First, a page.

Because of that experience, I decided to be careful what I prayed for in the future.  Some things aren't worth prayer, and sports fans should keep that in mind.

Monday, June 8, 2015

Around the Boroughs of New York City

After spending most of Friday in Manhattan, son-in-law Sean drove us from Brooklyn up into Queens where we stopped first at the Museum of Moving Images.  I've mentioned here that Pam and I were big fans of the Mad Men television show and so were Rebecca and Sean, so we were all interested in the exhibit about it.

Here is the set for the Drapers' family kitchen:

We then went to the PS1 branch of the Museum of Modern Art, also in Queens, where our favorite exhibit turned out to be Cabaret Crusades by Egyptian artist Wael Shawby.  It tells the story of the Crusades from an Islamic point of view using marionettes.  This may sound odd, but it was really quite compelling, and we all wished we had the time to see the entire film. These are some of the glass marionettes used, and some of them are hundreds of years old.
We then walked to a Philippine restaurant in honor of 1/2 of Sean's ethnic background (from his mother side. Irish-American from his father). Virtually everyone in that area of Williamsburg is between 20 and 40. The one other gray-haired man we passed did a double take when he saw me probably because he was shocked to see someone else his age.

After dinner we drove through the eastern part of Williamsburg which is all Hasidic Jews. Since it was past sundown, their Sabbath was over and they were all out on the streets taking advantage of the pleasant weather. Among the scores of those families, all dressed in black and white, males wearing hats and women in long dresses, there were two young women, one in shorts and the other wearing a very short skirt, who obviously were not Hasidic. My daughter said that the Hasidic men often call out to such women to request that they dress more modestly.

Leaving Williamsburg, we passed through the edges of the Bedford-Stuyvesant neighborhood which remains almost all African-American. The border between the two areas looks fairly distinct, and I understand that the two groups live quite separately. Further south in the Crown Heights area of Brooklyn where my daughter and son-in-law live, the area is more diverse: hipsterish (although my daughter resents that stereotype) young people mostly white, Blacks usually of Caribbean background, and Orthodox Jews.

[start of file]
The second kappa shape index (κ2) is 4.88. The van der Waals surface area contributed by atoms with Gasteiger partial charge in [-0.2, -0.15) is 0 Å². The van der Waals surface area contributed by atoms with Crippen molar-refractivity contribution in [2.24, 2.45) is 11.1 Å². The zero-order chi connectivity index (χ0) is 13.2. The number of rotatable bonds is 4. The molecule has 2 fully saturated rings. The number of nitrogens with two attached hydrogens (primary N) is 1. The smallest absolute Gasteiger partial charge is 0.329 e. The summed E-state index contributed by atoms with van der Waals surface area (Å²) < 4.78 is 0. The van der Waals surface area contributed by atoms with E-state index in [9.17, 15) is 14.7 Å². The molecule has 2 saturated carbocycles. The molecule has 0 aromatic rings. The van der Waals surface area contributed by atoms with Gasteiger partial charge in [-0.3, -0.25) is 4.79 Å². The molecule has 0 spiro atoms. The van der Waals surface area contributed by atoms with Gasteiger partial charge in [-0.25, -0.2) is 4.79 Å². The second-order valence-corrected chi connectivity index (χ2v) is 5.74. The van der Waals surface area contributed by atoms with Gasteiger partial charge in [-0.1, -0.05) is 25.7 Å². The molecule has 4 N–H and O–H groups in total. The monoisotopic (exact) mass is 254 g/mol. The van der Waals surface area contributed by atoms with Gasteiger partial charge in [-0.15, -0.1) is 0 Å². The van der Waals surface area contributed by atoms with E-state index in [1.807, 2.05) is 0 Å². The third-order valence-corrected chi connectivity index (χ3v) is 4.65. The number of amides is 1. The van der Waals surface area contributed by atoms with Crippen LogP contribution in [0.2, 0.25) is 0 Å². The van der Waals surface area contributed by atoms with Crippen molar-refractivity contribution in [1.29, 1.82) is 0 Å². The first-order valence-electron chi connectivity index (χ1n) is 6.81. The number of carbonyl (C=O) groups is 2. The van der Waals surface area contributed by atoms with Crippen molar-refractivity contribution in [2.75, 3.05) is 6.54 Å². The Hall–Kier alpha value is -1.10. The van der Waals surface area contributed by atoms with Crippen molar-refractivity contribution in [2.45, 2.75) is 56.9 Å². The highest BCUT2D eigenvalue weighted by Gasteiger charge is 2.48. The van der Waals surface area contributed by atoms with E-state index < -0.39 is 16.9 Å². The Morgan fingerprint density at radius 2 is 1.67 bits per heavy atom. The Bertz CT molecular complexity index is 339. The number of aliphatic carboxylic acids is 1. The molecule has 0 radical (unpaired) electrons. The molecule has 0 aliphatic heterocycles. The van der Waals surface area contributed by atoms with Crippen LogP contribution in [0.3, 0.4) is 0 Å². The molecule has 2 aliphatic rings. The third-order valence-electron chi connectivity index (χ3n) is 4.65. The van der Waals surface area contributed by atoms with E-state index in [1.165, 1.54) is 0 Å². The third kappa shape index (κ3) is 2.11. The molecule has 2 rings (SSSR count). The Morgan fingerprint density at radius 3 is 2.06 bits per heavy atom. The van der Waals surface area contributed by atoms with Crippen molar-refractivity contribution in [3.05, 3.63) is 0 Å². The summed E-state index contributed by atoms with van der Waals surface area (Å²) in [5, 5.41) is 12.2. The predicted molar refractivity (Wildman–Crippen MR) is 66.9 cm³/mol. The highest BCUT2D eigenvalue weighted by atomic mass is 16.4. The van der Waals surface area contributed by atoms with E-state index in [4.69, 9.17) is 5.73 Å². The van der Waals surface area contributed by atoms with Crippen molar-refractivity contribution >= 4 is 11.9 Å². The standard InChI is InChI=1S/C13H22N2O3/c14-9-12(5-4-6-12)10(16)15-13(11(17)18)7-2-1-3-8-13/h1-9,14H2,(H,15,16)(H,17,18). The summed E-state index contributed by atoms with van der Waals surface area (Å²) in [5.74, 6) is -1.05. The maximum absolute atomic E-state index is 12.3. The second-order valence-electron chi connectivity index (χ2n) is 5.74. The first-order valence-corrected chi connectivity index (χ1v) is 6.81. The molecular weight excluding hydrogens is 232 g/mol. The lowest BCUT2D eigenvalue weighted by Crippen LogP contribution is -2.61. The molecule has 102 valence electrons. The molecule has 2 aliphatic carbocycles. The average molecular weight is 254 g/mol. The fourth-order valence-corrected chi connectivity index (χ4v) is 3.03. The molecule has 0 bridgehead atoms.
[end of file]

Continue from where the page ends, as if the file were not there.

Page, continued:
Here are Sean, Rebecca, and Pam taking a break at the Museum of Moving Images:

Monday, June 1, 2015

"But nobody loved it more..."

In a collection of Tom McGuane short stories I've been reading, one character asks an older man who used to fish with his father whether his father was a great fisherman.  "Not really, " the older man replied, "but nobody loved it more."

This is actually the second time McGuane has used this piece of dialogue.  I remembered reading it years ago, and it stayed in my head because I always thought it was a beautiful thing to say about a fisherman.  I've read a lot of McGuane and was convinced I recalled the quote from one of his essays and spent a couple of unsuccessful hours this afternoon going through collections of fishing essays in my extensive library of outdoors books trying to find the place it first appeared.  Then Pam came home and found the source within a few minutes of searching the internet.  (I had also tried the internet, but she's much better finding things in general, whether on the internet or in the refrigerator.)

McGuane originally used the exchange in a novel, one of the few we don't own, so I apparently read a public library copy.  It's such a great quote it deserves repeating.  I wouldn't be upset if it was said about me and would readily understand if some friends who fished with me only a few times when I happened to be having bad days (casting in the trees, poorly tied knots, etc.) could've concluded that for a guy who talks about fishing so much, I'm actually not that good at it.  By contrast, someone who happened to have observed me when everything seemed to going great might believe me better than I am.  Either way, I would hope that to anyone it would be obvious that nobody loves fishing more than I do.